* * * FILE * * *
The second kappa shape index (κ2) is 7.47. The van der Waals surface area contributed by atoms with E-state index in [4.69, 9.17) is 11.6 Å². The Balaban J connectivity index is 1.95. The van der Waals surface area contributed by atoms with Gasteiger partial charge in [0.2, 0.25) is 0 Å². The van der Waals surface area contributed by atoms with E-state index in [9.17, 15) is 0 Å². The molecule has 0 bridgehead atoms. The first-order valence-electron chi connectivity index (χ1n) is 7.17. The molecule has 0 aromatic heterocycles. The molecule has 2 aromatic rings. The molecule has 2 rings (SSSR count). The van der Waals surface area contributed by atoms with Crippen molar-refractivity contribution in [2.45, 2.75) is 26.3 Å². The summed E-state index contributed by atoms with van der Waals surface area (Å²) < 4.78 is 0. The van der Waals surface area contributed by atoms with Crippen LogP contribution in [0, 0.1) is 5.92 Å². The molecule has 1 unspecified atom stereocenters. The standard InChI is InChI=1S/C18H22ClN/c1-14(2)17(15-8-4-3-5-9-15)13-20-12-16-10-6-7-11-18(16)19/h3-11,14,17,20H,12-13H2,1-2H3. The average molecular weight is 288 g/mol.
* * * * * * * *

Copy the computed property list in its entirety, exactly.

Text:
The second kappa shape index (κ2) is 7.47. The van der Waals surface area contributed by atoms with E-state index in [4.69, 9.17) is 11.6 Å². The Balaban J connectivity index is 1.95. The van der Waals surface area contributed by atoms with Gasteiger partial charge in [0.2, 0.25) is 0 Å². The van der Waals surface area contributed by atoms with E-state index in [9.17, 15) is 0 Å². The molecule has 0 bridgehead atoms. The first-order valence-electron chi connectivity index (χ1n) is 7.17. The molecule has 0 aromatic heterocycles. The molecule has 2 aromatic rings. The molecule has 2 rings (SSSR count). The van der Waals surface area contributed by atoms with Crippen molar-refractivity contribution in [2.45, 2.75) is 26.3 Å². The summed E-state index contributed by atoms with van der Waals surface area (Å²) < 4.78 is 0. The van der Waals surface area contributed by atoms with Crippen LogP contribution in [0, 0.1) is 5.92 Å². The molecule has 1 unspecified atom stereocenters. The standard InChI is InChI=1S/C18H22ClN/c1-14(2)17(15-8-4-3-5-9-15)13-20-12-16-10-6-7-11-18(16)19/h3-11,14,17,20H,12-13H2,1-2H3. The average molecular weight is 288 g/mol.